A couple of weeks ago, Christian and I agreed to try and get a game of BKCII in using his Americans against my Italians. After a bit of research, we settled on part of 'Operation Husky', the Allied invasion of Sicily.
So on Friday, after a little siesta (well I was playing the Italians), I got everything pretty much set up before Christian arrived straight from work (frankly I don't recommend the Anglo-Saxon attitude to work). My wife kindly made us home made pizzas to keep us fortified for the forthcoming hostilities and so, suitably full, we retired to the dining room to commence battle. Scenario details were as follows:
The Battle for San Serotonin
With the successful breakout from the Gela bridgehead, Axis forces are performing fighting withdrawls to the Hauptkampflinie, the first line fo defence intended to slow down and then stop the Allied advance. Elements of the 28th Infantry Division Aosta and Battlegroup 'A' have reached the small village of San Serotonin and have taken up defensive positions as part of the Hauptkampflinie.
Logistic problems on the part of the American II Corps have prevented them from pursuing the retreating Axis forces as they would have liked. So with a build of men and materiel, they have planned a large scale attack to try and break through at San Serotonin so that they can outflank the defenders positions and push on.
Major objective: Take control of San Serotonin.
Scenario 4: Deliberate Attack.
Scenario 4: Deliberate Attack.
Minor objective: Cut off escape route for Axis forces.
No Naval support is available as the objective is too far inland.
The Defender may only take Hasty Defence options but may use the points available for Fixed defence, ie up to 500 pts on Hasty Defence rather than 200 pts. This is to reflect the speed of the Allied advance and the lack of time to construct pill boxes, dragons teeth etc.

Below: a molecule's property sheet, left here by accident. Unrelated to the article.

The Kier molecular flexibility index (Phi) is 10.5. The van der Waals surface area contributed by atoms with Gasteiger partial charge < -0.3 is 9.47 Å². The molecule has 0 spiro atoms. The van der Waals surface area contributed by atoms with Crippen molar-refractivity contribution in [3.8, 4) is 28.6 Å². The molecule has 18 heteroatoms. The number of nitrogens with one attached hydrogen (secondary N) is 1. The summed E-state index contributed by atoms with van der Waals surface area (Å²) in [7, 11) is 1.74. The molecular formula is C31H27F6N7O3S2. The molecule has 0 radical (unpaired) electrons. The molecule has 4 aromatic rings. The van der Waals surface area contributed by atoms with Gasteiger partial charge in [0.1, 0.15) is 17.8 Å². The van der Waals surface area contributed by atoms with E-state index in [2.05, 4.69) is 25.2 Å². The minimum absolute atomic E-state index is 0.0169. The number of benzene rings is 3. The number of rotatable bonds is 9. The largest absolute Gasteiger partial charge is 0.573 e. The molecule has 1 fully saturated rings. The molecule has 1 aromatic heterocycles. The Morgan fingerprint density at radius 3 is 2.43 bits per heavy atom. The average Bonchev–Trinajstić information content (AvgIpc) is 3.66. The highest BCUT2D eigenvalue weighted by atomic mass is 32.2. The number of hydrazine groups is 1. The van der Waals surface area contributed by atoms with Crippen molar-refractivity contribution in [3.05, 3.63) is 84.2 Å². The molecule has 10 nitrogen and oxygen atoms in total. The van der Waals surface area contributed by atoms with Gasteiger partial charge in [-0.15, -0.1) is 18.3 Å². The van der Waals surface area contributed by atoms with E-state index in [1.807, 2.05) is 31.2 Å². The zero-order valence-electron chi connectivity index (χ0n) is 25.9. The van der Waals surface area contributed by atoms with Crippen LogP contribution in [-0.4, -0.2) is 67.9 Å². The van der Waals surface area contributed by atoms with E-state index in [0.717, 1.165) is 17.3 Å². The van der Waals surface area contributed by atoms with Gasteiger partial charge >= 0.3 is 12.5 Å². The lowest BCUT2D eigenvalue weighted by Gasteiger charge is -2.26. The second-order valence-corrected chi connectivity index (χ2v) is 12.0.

Scheduled air support is limited to two attack only as per the rulebook, as most air support is protecting the supply routes and attacking the Italian mainland.
The rugged and mountainous foothills are inaccessible to all tanks, half-tracks and wheeled vehicles (this reflects the problems the Allies had throughout the Sicily campaign)
Any rivers are fordable at any point but troops count the edges of the river as linear terrain.
Table Set Up.
The Italians, remanents the 28th Infantry Division 'Aosta', set up on the right hand side of the picture, in and around San Serotonin, well dug-in behind minefields and barbed wire. A battalion of the 171st CCNN Legion was on the right hand flank, with a battalion of the 5th Infantry Regiment on the left. Elements of Battlegroup 'A' in the form of L3/35 tankettes and Semovente 47/32 formed a mobile reserve as well as supporting the CCNN Legion.
The Americans formed up on the left in a neat formation, ready to exploit gaps on either flank.
|Christians beautifully painted Americans.|
|A view of San Serotonin.|
The Americans got off to a bad start, with an HQ blundering leaving the CO at -2 to his CV for this turn and the next. As a result, only the armour got moving on the American left flank.
For the Italians, mortar fire killed and MG unit and supressed two infantry stands. A good start.
|The American armour on the move.|
|Amour moves on the left flank.|
|"That's a lot of tanks!"|
The American infantry and armour continue to advance, albeit slowly.
Meanwhile, the Italian FAO, is having no luck as a blunder calls down fire upon his artillery units, which fortunately survive unscathed. The Italian commanders are still finishing off their lunches as no orders are issued.
Communication difficulties continue to dog the Americans as some of the armour fails to cross the river and the infantry are in no-mans-land.
The Italian artillery wakes up and the FAO calls in a nice concentration of fire on the American infantry in the open, causing supression and destroying a towed AT gun.